Document Type

Article

Publication Title

Journal of Biological Chemistry

Publication Date

1999

Abstract

Like the CCR5 chemokine receptors of humans and rhesus macaques, the very homologous (∼98–99% identical) CCR5 of African green monkeys (AGMs) avidly binds β-chemokines and functions as a coreceptor for simian immunodeficiency viruses. However, AGM CCR5 is a weak coreceptor for tested macrophage-tropic (R5) isolates of human immunodeficiency virus type 1 (HIV-1). Correspondingly, gp120 envelope glycoproteins derived from R5 isolates of HIV-1 bind poorly to AGM CCR5. We focused on a unique extracellular amino acid substitution at the juncture of transmembrane helix 4 (TM4) and extracellular loop 2 (ECL2) (Arg for Gly at amino acid 163 (G163R)) as the likely source of the weak R5 gp120 binding and HIV-1 coreceptor properties of AGM CCR5. Accordingly, a G163R mutant of human CCR5 was severely attenuated in its ability to bind R5 gp120s and to mediate infection by R5 HIV-1 isolates. Conversely, the R163G mutant of AGM CCR5 was substantially strengthened as a coreceptor for HIV-1 and had improved R5 gp120 binding affinity relative to the wild-type AGM CCR5. These substitutions at amino acid position 163 had no effect on chemokine binding or signal transduction, suggesting the absence of structural alterations. The 2D7 monoclonal antibody has been reported to bind to ECL2 and to block HIV-1 binding and infection. Whereas 2D7 antibody binding to CCR5 was unaffected by the G163R mutation, it was prevented by a conservative ECL2 substitution (K171R), shared between rhesus and AGM CCR5s. Thus, it appears that the 2D7 antibody binds to an epitope that includes Lys-171 and may block HIV-1 infection mediated by CCR5 by occluding an HIV-1-binding site in the vicinity of Gly-163. In summary, our results identify a site for gp120 interaction that is critical for R5 isolates of HIV-1 in the central core of human CCR5, and we propose that this site collaborates with a previously identified region in the CCR5 amino terminus to enable gp120 binding and HIV-1 infections.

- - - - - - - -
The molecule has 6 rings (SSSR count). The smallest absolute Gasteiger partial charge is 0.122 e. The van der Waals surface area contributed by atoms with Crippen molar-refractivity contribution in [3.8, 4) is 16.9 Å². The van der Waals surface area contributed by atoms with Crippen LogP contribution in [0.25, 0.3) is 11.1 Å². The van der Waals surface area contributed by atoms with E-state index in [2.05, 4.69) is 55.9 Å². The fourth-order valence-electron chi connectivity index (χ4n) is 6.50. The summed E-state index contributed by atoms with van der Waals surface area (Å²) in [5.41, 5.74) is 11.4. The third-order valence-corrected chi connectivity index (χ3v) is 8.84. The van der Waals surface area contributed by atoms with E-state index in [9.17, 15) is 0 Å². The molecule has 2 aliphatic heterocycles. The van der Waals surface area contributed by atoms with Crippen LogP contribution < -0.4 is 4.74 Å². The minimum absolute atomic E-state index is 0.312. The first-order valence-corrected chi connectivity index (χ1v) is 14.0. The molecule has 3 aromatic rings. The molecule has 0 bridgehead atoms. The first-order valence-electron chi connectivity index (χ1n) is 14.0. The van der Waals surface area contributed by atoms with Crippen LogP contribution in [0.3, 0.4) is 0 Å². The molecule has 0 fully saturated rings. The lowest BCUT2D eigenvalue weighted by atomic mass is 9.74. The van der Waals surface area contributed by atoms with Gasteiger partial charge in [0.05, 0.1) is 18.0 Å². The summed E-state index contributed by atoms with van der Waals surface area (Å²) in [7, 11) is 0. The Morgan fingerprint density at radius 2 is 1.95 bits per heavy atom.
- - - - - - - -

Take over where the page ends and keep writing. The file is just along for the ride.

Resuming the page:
DOI

10.1074/jbc.274.4.1905

Rights

© 1999 by The American Society for Biochemistry and Molecular Biology, Inc.

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